I say that, but it feels infinitely longer than a single day: A stressful Monday morning that became a three-hour wait at the airport that turned into a six-hour, sleepless transatlantic flight that merged into a two-hour bus ride, my aching head leaning on cold glass as dawn colored the landscape between Madrid and Salamanca.
The bus wound through poetry: Dirt roads that themselves wove through fields that were just beginning to trade earthy browns for springy greens; the morning sun sparkling on distant lakes; and about halfway through the journey, Avila, far to the left, a fortress looming out of the Middle Ages.
And then there was Salamanca itself. Our homestay family is a mother and daughter, Basila and Maria – the former a stout, cheerful old lady with graying hair and a warm smile, and the latter a tall blonde woman whose sharp, rapid-fire Spanish belies a sweetness that she lavishes upon her miniature Yorkie, a tiny dog called Chiqui. They welcomed us – Kelsey, Maria and I – into their home with white beans and chorizo, followed by a siesta that was, for me, something closer to a dead faint than a nap.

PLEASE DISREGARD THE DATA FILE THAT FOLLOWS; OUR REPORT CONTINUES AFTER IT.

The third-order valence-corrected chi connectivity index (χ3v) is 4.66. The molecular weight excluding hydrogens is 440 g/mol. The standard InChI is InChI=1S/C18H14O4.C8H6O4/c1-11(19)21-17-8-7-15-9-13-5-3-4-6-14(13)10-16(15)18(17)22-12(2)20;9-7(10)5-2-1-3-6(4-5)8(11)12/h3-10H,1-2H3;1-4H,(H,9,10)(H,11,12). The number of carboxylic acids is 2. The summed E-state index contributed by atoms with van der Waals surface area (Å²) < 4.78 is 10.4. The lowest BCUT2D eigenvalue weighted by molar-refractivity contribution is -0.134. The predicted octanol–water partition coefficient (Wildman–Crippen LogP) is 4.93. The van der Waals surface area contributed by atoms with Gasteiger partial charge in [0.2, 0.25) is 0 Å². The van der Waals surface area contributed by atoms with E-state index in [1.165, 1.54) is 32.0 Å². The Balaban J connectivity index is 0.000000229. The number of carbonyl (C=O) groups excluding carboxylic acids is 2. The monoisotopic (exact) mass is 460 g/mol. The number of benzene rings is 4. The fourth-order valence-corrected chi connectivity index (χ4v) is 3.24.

Then, on a tour with yet another Maria, we saw the city: A blur of beautiful facades and centuries-old buildings and a man playing the bagpipes (bagpipes! I truly am in Europe!) on a busy street corner. There were cathedrals and lovers’ legends and a frog that somehow signified both luck and lust; and there were stone statues and a stork’s nest and musicians and tourists – tourists everywhere. We ooh-ed and ahh-ed and buenos dias-ed our way through town, taking photos, comparing homestays and finally learning one another’s names.
By day’s end, we were beat.
We filled empty bellies and rested weary feet at Vida & Comida, a restaurant tucked into one of the cobbled calles. Wine was served, of course, as were salads, prawns, risotto and octopus – and those were just the appetizers. We feasted on tuna and codfish and duck and oxtails; some went for the really exotic and ordered hamburgers (shout out to my roommates! J). Dessert was a delicious, nutty tart; a zesty, creamy mousse; and arroz con leche, a sticky rice dish with milk.
Now we’ve dragged our tired selves back to what will be our homes for the next two weeks. We tap into our laptops in bed, in the dark, trying to capture and utterly overwhelmed by the endless day we just put behind us. Time to get some rest (i.e., pass out again): Mañana we begin business.